By: MarkJ - 04 March, 2008 (1:50 PM)
Professor Peter Sommer, author of 'The Hacker's Handbook
' (1980's) and a frequent expert witness in data crime cases, warns that Phorm’s plan to track the website browsing activity of UK ISP subscribers (original news
) could conflict with the Regulation of Investigatory Powers Act (RIPA):
"Whatever the parties involved say, this appears to be an interception under RIPA. The real issue will be about how consent is obtained.
Phorm's system works by reading the contents of web pages you visit to build up a profile of your interests on your computer. It then uses this information to target you with appropriate categories of advertising when you later visit a website that is a member of the Open Internet Exchange (OIX), its publisher and advertiser network.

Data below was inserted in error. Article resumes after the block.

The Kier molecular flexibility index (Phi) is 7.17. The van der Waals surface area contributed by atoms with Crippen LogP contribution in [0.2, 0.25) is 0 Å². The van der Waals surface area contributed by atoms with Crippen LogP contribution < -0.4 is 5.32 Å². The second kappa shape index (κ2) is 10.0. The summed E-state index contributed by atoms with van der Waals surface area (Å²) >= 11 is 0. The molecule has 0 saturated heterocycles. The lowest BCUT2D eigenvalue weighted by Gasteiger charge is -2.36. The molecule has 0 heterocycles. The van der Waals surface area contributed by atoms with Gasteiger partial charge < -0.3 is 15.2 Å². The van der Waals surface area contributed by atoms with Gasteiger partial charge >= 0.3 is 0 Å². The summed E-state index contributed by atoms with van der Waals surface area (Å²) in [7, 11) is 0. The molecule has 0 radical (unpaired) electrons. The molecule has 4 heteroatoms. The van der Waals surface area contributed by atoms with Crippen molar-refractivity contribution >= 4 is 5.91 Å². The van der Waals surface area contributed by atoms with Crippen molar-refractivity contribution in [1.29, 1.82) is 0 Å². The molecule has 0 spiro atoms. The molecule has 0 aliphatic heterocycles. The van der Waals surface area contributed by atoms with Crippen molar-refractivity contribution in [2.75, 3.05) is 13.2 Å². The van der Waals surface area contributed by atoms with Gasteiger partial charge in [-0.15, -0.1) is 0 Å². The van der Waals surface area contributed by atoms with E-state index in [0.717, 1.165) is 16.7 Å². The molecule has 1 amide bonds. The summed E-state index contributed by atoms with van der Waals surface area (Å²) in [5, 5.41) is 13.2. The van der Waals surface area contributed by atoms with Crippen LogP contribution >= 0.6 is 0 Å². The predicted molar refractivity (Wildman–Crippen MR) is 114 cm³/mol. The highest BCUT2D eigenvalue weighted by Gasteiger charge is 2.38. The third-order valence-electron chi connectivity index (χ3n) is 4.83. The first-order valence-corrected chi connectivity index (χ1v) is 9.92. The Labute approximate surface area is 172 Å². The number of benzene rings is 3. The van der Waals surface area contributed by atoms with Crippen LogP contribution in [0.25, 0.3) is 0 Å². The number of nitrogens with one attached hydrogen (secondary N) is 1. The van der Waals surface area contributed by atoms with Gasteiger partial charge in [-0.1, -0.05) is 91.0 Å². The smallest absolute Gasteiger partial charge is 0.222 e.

RIPA goes on to allow for interception without a warrant - i.e. by Phorm and your ISP rather than law enforcement agencies - "if the communication is one sent by, or intended for, a person who has consented to the interception
". The full text of the Act is available here
BT, which is one of the ISPs involved with initial trials alongside Virgin Media
and TalkTalk, claims that "once customers are aware of the benefits of [PHORM], they are overwhelmingly in favour of the free security features and more relevant advertising during web browsing.
" We say, show us to the OPT-OUT option. More @ The Register
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